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Fed hiring to emphasize education, experience

In June, President Trump signed an executive order directing agencies to broaden the criteria  considered in the hiring of federal employees—to still consider the weight of relevant education and experience, but to add skills assessments as an equal measure in the process.

Since then, the Office of Personnel Management has been developing job slots that may be the most appropriate for requiring agencies “to increase the use of skills assessments and interviews with subject matter experts, rather than relying purely on educational attainment and length of job experience.” That’s how OPM’s acting director, Michael J. Rigas, summarized the matter at hand in a Sept. 25 memo, and request for comments, directed at agency Chief Human Capital Officers.

“Currently, candidates for federal employment may qualify for employment by holding formal educational credentials or through relevant experience (e.g., training),” Rigas wrote in the memo. “In accordance with EO 13932 Sec.2(a)(i)(ii), OPM is updating General Schedule Qualifications Policy so that candidates will now be able to qualify for employment on the basis of competency-based assessments when there are no legal educational requirements to perform a job.”

Rigas noted that the order is not altogether a new thing, and that many agencies already use “skills and competency-based assessments”—but these are usually utilized at a later stage, after the pool of qualified applicants is assembled on the basis of education and experience only.

Under the revised system envisaged under Executive Order 13932, the intention is—from the outset—to widen these pools by accepting into them some candidates who may lack some of the education or experience, but who can demonstrate the necessary skills for many jobs. This early stage is known as “pre-certification.”  

By making this change where possible the hope is to gain larger able pools of candidates to draw from—”thereby enabling highly skilled workers with non-traditional educational paths to serve the American public,” as Rigas phrases it. 

The memo also offers as a companion document—a draft list OPM is also developing, specifying jobs (including certain medical, legal and scientific positions) that will continue to require certain educational degrees and certificates for an applicant to even be considered for them.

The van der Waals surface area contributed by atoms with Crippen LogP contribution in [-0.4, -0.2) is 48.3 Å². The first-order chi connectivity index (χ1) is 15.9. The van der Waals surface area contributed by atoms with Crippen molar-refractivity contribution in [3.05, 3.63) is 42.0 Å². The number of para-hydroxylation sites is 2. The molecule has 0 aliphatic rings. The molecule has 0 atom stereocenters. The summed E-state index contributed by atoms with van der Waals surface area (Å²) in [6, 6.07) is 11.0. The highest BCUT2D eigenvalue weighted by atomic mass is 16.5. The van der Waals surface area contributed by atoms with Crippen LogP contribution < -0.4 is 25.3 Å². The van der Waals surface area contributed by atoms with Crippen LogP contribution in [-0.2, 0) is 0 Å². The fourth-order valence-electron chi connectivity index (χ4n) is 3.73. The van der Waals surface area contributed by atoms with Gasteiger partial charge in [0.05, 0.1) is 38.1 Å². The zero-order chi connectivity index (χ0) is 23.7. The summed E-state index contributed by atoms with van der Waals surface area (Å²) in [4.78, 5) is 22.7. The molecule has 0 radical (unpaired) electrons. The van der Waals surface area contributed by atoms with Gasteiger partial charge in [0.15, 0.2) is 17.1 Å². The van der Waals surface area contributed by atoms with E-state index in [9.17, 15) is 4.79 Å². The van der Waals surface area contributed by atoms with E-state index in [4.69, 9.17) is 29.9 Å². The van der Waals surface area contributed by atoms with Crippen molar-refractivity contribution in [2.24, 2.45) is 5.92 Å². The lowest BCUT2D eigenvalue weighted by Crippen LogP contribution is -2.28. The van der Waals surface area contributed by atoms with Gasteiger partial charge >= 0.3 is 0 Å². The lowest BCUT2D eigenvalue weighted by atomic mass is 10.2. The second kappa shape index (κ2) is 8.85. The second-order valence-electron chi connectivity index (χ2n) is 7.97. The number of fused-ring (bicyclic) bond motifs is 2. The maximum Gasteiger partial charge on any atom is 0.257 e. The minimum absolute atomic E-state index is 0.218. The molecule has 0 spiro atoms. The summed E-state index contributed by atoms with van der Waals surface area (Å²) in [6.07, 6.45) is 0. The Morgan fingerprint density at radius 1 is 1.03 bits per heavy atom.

OPM is seeking comment through Oct. 16 from agency human capital officers on all matters related to this process.



Reader comments

Thu, Oct 1, 2020

By the way I'm one of the BOZO's with no education but have worked 15 years + for the federal gov. doing any job I could to learn and improve the agency's I have worked for.

Thu, Oct 1, 2020

Having a degree and the education doesn't always make the person QUALIFIED for the job, it made them a good student, very different to be a student then to do the job. This will make for a better and more productive workforce.

Thu, Oct 1, 2020 Good2Late4Me

I am a GS-14 that recently applied for a GS-07 position, so I could be near my aging parents. It was a Wildlife Biologist job...I have a BS in Zoology, and owned/operated a biological survey company for years. I have worked for a science based agency leading national plant programs for years. The rating officials rated me "not qualified" because I lacked (2) credit hours...not even a complete class, in undergraduate plant science coursework!!! I called and asked how this could happen since I have 20+ years of federal experience IN A PLANT SCIENCE AGENCY!!! They told me that OMB requirements states that I need 9 credit hours in plant science and would not be further considered. 128 credits are required for an undergraduate degree, I have 168 credits, went to graduate school in NM, Georgetown, and Harvard Kennedy School...so, yeah...the system needs an overhaul!

Thu, Oct 1, 2020

Here's a List of "bozo" "small minded people". Paul Allen, Henry Ford, Mark Zuckerberg, Russell Simmons, David Geffen, Michael Dell, Larry Ellison, Ted Turner, Steve Jobs. No discipline here.

Thu, Oct 1, 2020

Not the worst idea. Plenty of people are good at certain lines of work and yet lack final degrees.

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